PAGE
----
New DCPA Musical Remembers Embarrassing Eastern Fire, Nods At Our New Climate Reality


Kahkoska worked with History Colorado’s Museum of Memory to interview survivors of the East Troublesome fire with playwright Lynde Rosario. She then mixed the experiences of 30 people to create a cast of new characters to represent a part of Grand County. She used folk music from local artists to highlight the show’s roots in Colorado. The new production will even be performed outdoors as a nod to the state’s love for outdoor music. The company kept the decor minimal so they could take the show on the Denver road, including Dillion in Summit County and Winter Park in Grand County.

Music is inspired by the experiences of wildfire survivors

Kahkoska said talking to survivors has helped bring their stories to life on stage.

“We spoke with a youngster who told us that when she evacuated, she forgot her shoes,” she said. “You know, she’s running around, she has all her animals and her backpack and for me, it’s true. This is how it goes.

“Wild Fire” is also the Denver Center for the Performing Arts’ first new production since the pandemic tore the theater program apart last spring. The group of actors and musicians have only been practicing together for a few weeks, but already their rehearsals look like a reunion. Through clear plastic masks, their smiles shine as they tune instruments and warm up for the show’s opening number.

In a large cavernous DCPA rehearsal room, actor Rob Morrison said the return to rehearsal was a little different from normal after more than a year of pandemic hiatus. “It was strange coming back. It’s a great feeling, but it’s definitely… there are cobwebs, ”he said.

Other actors, like Morrison’s co-star Kendra Jo Brook, found this comeback surprisingly moving.

“This rehearsal process was kind of my first re-entry into life, and I think maybe these people coming to the show could be one of their first re-entries,” she said. “I think these returns are deeper than we expected because we are so resilient. I think back to school is painful and moving, but it’s also very beautiful because it’s so unexpected.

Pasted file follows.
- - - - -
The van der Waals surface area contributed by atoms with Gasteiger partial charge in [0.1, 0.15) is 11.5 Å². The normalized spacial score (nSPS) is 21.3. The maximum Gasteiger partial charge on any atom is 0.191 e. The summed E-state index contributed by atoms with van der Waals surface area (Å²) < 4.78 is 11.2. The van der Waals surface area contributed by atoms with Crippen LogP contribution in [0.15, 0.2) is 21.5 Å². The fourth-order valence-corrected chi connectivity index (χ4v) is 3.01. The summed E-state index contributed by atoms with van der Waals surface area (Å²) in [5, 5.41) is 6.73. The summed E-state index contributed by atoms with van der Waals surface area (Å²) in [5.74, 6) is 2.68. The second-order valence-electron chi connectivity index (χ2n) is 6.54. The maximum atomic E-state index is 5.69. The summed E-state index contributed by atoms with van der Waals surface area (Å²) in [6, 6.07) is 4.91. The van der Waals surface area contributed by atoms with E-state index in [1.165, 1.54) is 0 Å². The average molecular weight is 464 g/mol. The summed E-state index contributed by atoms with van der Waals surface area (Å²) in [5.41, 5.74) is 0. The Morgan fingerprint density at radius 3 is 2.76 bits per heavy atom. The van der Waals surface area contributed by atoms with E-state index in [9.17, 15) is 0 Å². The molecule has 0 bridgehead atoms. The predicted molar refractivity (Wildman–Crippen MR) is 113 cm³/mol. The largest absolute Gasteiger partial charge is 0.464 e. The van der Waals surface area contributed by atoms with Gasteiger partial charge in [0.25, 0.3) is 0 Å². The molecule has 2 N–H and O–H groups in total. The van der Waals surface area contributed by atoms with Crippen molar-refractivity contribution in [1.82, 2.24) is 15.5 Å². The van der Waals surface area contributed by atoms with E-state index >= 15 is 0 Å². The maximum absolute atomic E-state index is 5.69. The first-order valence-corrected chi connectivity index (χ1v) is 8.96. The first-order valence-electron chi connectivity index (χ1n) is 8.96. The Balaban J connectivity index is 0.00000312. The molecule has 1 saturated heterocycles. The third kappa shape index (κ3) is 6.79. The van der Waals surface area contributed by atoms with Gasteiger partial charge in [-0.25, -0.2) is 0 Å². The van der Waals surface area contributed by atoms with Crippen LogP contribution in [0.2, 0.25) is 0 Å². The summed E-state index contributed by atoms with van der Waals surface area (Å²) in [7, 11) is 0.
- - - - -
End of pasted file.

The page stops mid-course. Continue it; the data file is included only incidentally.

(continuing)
Monica Castillo / CPR News
The cast of Wild Fire sit during the rehearsal for the new Denver Center for the Performing Arts show.

For actor and drummer Harold Summey, coming back to the stage was not only a fun experience, it was also a vital experience.

“It’s sad that something like a pandemic has to remind us and remind everyone that we really need these things,” he said. “It’s not just an add-on, something to do on a Saturday or Sunday afternoon or something like that. We need to see the experiences of others, so that we can better live our life. “

As exciting as it has been for these actors to work on a new series, actor Marco Robinson said they are also focusing on the climate crisis that started the story.

“It’s even more relevant right now because I hear that I-70 has just been closed due to the mudslide, which is the result of the fires that happened last year,” did he declare. “We are still feeling the aftermath.”

Playwright Kahkoska said she hopes the show will help humanize the people behind the wildfire headlines and show how personal these disasters are to our neighbors.

“I think we’re at a time with climate change and the wildfires in Colorado where we need to find new ways to start these conversations and start great imaginative and emotional conversations because communicating in terms of acres and statistics, is not I’m not going to do it, “Kahkoska said. “Climate change seems big or global, but it’s actually local and incredibly personal. We feel it in our hearts.


Corina C. Butler

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